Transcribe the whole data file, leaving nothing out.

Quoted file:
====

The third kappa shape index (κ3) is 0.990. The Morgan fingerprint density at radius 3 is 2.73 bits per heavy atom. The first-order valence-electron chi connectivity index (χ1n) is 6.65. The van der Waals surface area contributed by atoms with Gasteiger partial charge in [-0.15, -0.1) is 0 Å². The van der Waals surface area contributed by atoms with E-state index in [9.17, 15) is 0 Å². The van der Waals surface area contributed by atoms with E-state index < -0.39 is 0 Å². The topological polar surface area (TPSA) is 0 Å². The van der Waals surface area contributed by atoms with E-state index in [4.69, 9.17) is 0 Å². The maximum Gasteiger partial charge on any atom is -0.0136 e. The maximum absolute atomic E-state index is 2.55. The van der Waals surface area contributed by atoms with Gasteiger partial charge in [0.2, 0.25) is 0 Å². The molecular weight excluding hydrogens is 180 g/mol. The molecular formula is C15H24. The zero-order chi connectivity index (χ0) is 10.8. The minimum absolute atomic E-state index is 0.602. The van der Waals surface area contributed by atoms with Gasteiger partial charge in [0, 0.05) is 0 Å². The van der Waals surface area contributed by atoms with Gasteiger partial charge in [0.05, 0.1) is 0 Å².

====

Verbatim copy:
The third kappa shape index (κ3) is 0.990. The Morgan fingerprint density at radius 3 is 2.73 bits per heavy atom. The first-order valence-electron chi connectivity index (χ1n) is 6.65. The van der Waals surface area contributed by atoms with Gasteiger partial charge in [-0.15, -0.1) is 0 Å². The van der Waals surface area contributed by atoms with E-state index in [9.17, 15) is 0 Å². The van der Waals surface area contributed by atoms with E-state index < -0.39 is 0 Å². The topological polar surface area (TPSA) is 0 Å². The van der Waals surface area contributed by atoms with E-state index in [4.69, 9.17) is 0 Å². The maximum Gasteiger partial charge on any atom is -0.0136 e. The maximum absolute atomic E-state index is 2.55. The van der Waals surface area contributed by atoms with Gasteiger partial charge in [0.2, 0.25) is 0 Å². The molecular weight excluding hydrogens is 180 g/mol. The molecular formula is C15H24. The zero-order chi connectivity index (χ0) is 10.8. The minimum absolute atomic E-state index is 0.602. The van der Waals surface area contributed by atoms with Gasteiger partial charge in [0, 0.05) is 0 Å². The van der Waals surface area contributed by atoms with Gasteiger partial charge in [0.05, 0.1) is 0 Å².